Olivia Ferrucci: LGBT Teen, Writer, Waitress

“[At work] I very quickly found myself surprised by how frequently and nonchalantly I was sexually harassed… by men who could’ve been my dad or my grandfather.”

Drew Millard
Sep 27, 2018 · 3 min read
Illustration: Ricky Linn

Long Valley, New Jersey

Medium: Is there one particular political issue that you’re especially passionate about?

Olivia Ferrucci: I’m the most frustrated by and the most passionate about gun control. As a high school student in America, I’m constantly in an environment where I’m statistically prone to experience gun violence. And there isn’t much being done on the legislative side to change that. I know the gun control debate is never going to be solved with an ultimatum, but I think compromises are feasible. Banning rifles like the AR-15, increasing the minimum age to purchase any gun to 21 — those seem like reasonable next steps to me. I’ve interviewed students who survived the Parkland shooting, and it’s just become abundantly clear to me that our government needs to be more proactive in responding to gun violence in schools.

Are there any politicians whose values you feel align strongly with yours?

I love Julia Salazar — what a queen. Kamala Harris is absolutely brilliant. James Thompson. Alexandria Ocasio-Cortez!

You work part-time as a server. How would you describe that experience?

I very quickly found myself surprised by how frequently and nonchalantly I was sexually harassed. Men — grown men, men who could’ve been my dad or my grandfather — gave me business cards, invited me to after-parties, shamelessly made bets on whether I was “old enough,” and frequently tucked dollar bills into the hem of my pants.

Ultimately, tipped wages and the power dynamic they implicate enable men to feel as though they are entitled to treat female waitresses like me however they please. And all of that behavior, however gross or sexual or misogynistic, is supposed to be okay because we still get paid. And that’s been really hard for me to continuously deal with, because it doesn’t and is never going to feel right. I’m 17 — I shouldn’t have to worry about blowing out a candle in fear of a 50-year-old man making it sexual.

What do adults get wrong about your generation?

We are so much more politically aware than we’re given credit for. And technology is very distinctly connected to that! My generation gets a bad rap for using social media, but Twitter has been such a formative part of my introduction to politics and social justice. I literally learned how to register to vote from a Twitter thread.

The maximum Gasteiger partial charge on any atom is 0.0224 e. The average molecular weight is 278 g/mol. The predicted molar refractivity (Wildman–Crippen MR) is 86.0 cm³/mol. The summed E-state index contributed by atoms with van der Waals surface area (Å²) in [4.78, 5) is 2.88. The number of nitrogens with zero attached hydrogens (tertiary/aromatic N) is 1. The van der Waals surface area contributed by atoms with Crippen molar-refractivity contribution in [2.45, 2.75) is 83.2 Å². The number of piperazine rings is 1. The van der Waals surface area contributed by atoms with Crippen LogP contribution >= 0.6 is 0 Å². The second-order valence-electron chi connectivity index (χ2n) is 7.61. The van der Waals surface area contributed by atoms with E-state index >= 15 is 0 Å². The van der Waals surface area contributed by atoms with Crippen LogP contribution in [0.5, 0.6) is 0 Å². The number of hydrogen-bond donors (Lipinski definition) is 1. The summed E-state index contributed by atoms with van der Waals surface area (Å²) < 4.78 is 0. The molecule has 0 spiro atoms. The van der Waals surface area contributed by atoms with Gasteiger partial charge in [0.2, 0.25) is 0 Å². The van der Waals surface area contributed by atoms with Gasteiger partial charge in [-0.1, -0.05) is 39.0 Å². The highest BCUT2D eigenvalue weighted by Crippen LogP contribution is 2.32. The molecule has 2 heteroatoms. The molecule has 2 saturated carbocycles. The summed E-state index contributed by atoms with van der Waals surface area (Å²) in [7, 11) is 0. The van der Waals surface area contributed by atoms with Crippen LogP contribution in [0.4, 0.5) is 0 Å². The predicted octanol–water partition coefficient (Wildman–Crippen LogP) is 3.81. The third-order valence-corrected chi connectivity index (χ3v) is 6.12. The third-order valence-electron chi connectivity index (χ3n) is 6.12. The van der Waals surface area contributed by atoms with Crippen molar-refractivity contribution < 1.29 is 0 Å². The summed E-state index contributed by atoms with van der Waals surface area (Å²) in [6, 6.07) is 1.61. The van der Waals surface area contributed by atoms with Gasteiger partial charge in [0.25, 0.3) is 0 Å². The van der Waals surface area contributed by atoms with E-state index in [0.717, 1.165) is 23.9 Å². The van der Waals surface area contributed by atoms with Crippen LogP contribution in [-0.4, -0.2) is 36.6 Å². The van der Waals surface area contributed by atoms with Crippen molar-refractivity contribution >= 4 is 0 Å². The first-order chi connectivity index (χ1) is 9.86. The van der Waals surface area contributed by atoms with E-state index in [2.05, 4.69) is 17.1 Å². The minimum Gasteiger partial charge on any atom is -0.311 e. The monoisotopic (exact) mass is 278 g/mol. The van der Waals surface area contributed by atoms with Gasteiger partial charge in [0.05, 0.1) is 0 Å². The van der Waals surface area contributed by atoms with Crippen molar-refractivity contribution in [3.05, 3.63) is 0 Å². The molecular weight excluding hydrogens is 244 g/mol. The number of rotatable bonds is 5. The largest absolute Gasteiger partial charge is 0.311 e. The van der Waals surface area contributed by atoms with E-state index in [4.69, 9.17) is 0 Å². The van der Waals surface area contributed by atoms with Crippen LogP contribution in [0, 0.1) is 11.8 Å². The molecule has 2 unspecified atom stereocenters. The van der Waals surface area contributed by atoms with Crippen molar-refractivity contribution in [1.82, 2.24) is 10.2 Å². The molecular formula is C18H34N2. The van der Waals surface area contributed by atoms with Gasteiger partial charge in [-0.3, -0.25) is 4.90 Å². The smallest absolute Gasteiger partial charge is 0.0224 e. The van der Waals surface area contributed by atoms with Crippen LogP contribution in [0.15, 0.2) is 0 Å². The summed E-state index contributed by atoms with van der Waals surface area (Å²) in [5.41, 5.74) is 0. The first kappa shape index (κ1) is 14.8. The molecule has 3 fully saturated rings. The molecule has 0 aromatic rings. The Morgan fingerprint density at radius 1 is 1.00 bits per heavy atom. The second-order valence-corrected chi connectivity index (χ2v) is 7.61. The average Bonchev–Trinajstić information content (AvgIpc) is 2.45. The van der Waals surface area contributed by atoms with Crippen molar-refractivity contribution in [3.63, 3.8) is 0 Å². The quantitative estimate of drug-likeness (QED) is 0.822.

What keeps you up at night?

I’m a senior, so right now it’s mostly college apps and tests. But also — is what I’m doing right now significant? Should I be doing more for my community? Is our country always going to be like this?

Are you feeling optimistic or pessimistic your life right now, and are you optimistic about your future?

Right now, it feels like I’m at a crossroads in every part of my life. I’m going to college next year, still learning how to love myself, and still trying to figure out where I stand on everything politically. But I’m optimistic about the future. I want to go to college for English or journalism and write really uncomfortable, important stories that have weight. I want my generation collectively to do the hard work and change what today’s adults have done.

What’s been the hardest thing you’ve done so far?

I came out to my mom last year.

Are you interested in having a family at some point?

I don’t really know! I grew up telling myself I never wanted to have kids, especially because I’ve always been very career-oriented and didn’t even want to contemplate having to sacrifice that. But now I see a lot of women leading successful careers and raising children. It feels like more space is being allotted for women who are mothers in professional environments. So we’ll see.


This interview is part of The Edge of Adulthood: Forty-Six American Teens Discuss Their Lives, Their Struggles, and What’s Next.

The Edge of Adulthood
The Edge of Adulthood
The Edge of Adulthood

About this Special Report

The Edge of Adulthood

Forty-six American teens talk about their lives, their troubles, and what’s next.

Forty-six American teens talk about their lives, their troubles, and what’s next.

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